ITV is fending off a £1.5bn raid led by Goldman Sachs, Apax Partners and Blackstone, a deal that would see shareholders get a huge payout, funded by raising the company's debt levels. ITV has tried to present the offer as too low and far too risky.
Some in the City noted yesterday it is unfortunate that Sir Peter is also the chairman of Promethean, a takeover vehicle founded by his son, Michael. Promethean aims to take control of large listed companies, especially media and finance groups, while leaving most of the equity with existing shareholders. Michael Burt said last year: "Clearly, we're very big fans of this sort of approach."
Sir Peter was an adviser to Apax, in what would have been a clear conflict of interest until last year. He declined to discuss Promethean yesterday.
There is concern in the City at what the effect of the private-equity bid would be on the balance sheet. Fitch Ratings said: "It is highly unlikely that ITV's bonds would be investment grade after this." ITV's credit rating is a respectable BBB, but Standard & Poor's has warned it may cut this because of the pressure on the board to improve shareholder returns even if the bid fails.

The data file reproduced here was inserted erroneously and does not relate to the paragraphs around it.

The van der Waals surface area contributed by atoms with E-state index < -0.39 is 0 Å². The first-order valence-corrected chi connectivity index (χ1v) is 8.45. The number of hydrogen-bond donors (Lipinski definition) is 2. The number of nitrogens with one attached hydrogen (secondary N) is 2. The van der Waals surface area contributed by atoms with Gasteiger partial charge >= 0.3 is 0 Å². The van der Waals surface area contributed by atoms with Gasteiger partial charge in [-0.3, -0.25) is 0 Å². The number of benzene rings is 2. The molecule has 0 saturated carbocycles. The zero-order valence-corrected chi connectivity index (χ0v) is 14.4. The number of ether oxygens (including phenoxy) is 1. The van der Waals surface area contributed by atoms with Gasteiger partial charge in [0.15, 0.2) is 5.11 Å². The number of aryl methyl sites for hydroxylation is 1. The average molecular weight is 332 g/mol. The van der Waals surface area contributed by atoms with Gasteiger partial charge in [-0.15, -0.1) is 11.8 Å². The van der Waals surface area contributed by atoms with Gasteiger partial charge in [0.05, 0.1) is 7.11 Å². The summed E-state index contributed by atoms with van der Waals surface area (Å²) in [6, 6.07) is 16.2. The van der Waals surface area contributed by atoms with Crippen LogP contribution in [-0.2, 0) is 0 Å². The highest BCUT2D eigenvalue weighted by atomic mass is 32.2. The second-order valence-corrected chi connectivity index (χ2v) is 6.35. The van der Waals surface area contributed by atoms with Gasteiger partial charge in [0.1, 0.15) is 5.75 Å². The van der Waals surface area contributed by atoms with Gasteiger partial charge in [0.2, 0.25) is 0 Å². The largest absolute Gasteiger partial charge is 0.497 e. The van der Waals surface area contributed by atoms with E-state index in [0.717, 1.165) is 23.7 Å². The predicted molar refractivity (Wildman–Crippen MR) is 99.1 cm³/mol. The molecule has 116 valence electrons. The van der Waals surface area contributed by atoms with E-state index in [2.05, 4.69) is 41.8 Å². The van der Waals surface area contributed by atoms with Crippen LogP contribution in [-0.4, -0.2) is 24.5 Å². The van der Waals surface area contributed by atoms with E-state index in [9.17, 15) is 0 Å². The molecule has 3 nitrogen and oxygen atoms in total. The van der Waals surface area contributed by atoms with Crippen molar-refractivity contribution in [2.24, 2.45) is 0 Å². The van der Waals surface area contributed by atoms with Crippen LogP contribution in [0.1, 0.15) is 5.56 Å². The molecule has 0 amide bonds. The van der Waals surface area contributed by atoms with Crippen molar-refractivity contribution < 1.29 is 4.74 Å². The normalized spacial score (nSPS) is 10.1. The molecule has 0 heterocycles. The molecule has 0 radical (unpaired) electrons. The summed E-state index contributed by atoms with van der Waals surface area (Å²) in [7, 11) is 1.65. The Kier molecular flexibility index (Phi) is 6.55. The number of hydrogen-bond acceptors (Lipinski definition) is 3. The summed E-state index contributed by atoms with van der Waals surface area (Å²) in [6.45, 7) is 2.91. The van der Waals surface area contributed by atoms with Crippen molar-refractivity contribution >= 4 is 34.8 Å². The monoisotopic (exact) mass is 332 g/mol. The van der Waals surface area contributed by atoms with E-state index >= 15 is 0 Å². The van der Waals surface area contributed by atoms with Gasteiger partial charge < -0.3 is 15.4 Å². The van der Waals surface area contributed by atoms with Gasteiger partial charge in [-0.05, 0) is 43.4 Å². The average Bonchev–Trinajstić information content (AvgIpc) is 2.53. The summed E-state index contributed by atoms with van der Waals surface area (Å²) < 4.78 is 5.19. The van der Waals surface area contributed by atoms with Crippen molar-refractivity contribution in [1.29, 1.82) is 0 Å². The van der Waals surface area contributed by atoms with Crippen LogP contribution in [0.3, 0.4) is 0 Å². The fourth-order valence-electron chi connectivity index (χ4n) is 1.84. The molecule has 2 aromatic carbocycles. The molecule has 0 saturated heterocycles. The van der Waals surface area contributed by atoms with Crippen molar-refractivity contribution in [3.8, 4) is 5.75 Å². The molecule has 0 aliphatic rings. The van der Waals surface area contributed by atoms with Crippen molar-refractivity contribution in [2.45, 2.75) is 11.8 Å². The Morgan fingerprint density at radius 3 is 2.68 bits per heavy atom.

ITV's management will embark on a tour of investors next week. Crucially, it must get Fidelity, which has a 13.9 per cent stake, on its side. Fidelity famously forced out Michael Green on the eve of the Carlton-Granada merger that formed ITV.
The consortium is offering to buy £1.5bn in new ITV shares, then return £3.5bn to investors, in a deal that would give it 48 per cent of the new, highly leveraged, company. ITV shares closed up 1.75p at 1,27.75p, valuing it at £5.3bn.